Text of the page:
• Actively engage and energize ContentMine board members, contractors, collaborators, Fellows, volunteers and funders.
  • Ensure effective systems to track progress, evaluate program components and report to the Board and funders.

Fundraising and Communications:

  • Expand revenue generating and fundraising activities to support existing program operations and planned developments.
  • Oversee and refine all aspects of communications—from web presence to external relations, with the goal of creating a stronger brand based on a recent graphical design exercise.
  • Use external presence and relationships to garner new opportunities.

Planning and New Business:

  • Build partnerships with research-oriented organisations including groups and institutes, scholarly societies and NGOs.
  • Establish relationships with potential collaborators and philanthropic funders.
  • Write grant applications and tender for client contracts.
  • Manage relationships and work allocations with partner organisations and contractors who bring new skills and capabilities to projects.

Person Specification

The Operations Manager will be thoroughly committed to ContentMine’s mission. All candidates should have proven leadership and relationship management experience. Concrete demonstrable experience and other qualifications include:

  • At least 5 years of management experience; track record of effectively leading an outcomes-based organization.
  • Ability to point to specific examples of having developed and actioned strategies that have taken an organization to the next stage of growth.
  • Commitment to delivering quality programs and data-driven program evaluation.
  • Excellence in organisational management including developing high-performance teams, setting and achieving strategic objectives, and managing a budget.
  • Fundraising experience with the ability to engage a wide range of stakeholders, partiuclarly in the academic, non-profit, research and publishing sectors.
  • Strong written and verbal communication skills; a persuasive and passionate communicator with excellent interpersonal and multidisciplinary project skills.
  • Action-oriented, entrepreneurial, adaptable approach to business planning.
  • Ability to work effectively in collaboration with diverse groups of people.
  • Passion, integrity, positive attitude, mission-driven and self-directed focus are all desirable.

To apply

Please submit a cover letter and CV to admin@contentmine.org by 2 Dec 2016. Interviews will be held by the 9 Dec. Informal enquiries should be directed to Dr Peter Murray-Rust (peter@contentmine.org).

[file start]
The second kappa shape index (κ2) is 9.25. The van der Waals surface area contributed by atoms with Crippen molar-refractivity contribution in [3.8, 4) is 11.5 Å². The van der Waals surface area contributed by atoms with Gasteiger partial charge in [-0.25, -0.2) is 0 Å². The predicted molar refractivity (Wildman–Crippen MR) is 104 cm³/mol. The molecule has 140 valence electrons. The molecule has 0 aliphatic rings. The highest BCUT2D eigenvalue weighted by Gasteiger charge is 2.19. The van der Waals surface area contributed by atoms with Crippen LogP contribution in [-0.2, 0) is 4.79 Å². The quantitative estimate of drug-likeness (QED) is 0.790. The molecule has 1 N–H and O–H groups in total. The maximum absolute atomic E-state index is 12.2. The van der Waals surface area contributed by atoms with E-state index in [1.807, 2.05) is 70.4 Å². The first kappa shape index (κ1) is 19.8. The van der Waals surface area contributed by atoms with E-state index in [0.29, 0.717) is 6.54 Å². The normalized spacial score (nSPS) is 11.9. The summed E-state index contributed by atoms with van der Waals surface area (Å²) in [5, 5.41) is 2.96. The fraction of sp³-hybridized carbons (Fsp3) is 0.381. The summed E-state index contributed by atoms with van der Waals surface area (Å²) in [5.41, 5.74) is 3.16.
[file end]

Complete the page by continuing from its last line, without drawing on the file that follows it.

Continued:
Digging into cell migration literature

It’s now been a few weeks since I have started working with the other fellows and people at ContentMine to dig into cell migration literature. I must admit it has been quite a challenge, because I have meantime submitted and successfully defended my PhD thesis!

Now, if you are wondering what my specific project was about, you can read about it here: the basic idea is to get a picture of (in)consistency in cell migration literature nomenclature, to build a set of minimal reporting requirements for the community.

So, I have started using more and more the ContentMine pipeline, and, as most of the other fellows, I have encountered a few problems here and there, and the team has been of a fantastic support to fix these issues. I have used the getpapers command so much that I can now run both basic and more advanced queries basically with my eyes closed (or a das keyboard ;)). For now, I have only used the default eupmc API, and, given a lot of papers available, I have decided to narrow down my search downloading papers published between 2000 and 2016, describing in vitro cell migration studies.

This results into a search space of about 700 open access papers.

Having the full XML text, I have then used norma to normalize this and obtain scholarly html files. First thing I wanted to check is the word frequencies, to get a rough idea of which words are used mostly, and in which sections of the papers. The ami-2word plugin seemed to be just perfect for this! However, when running the plugin with a stop-words file (a file containing some words that I would like to be ignored during the analysis, like the ones listed here), the file seems to get ignored (most likely because it cannot be parsed by the plugin). You can find this file here.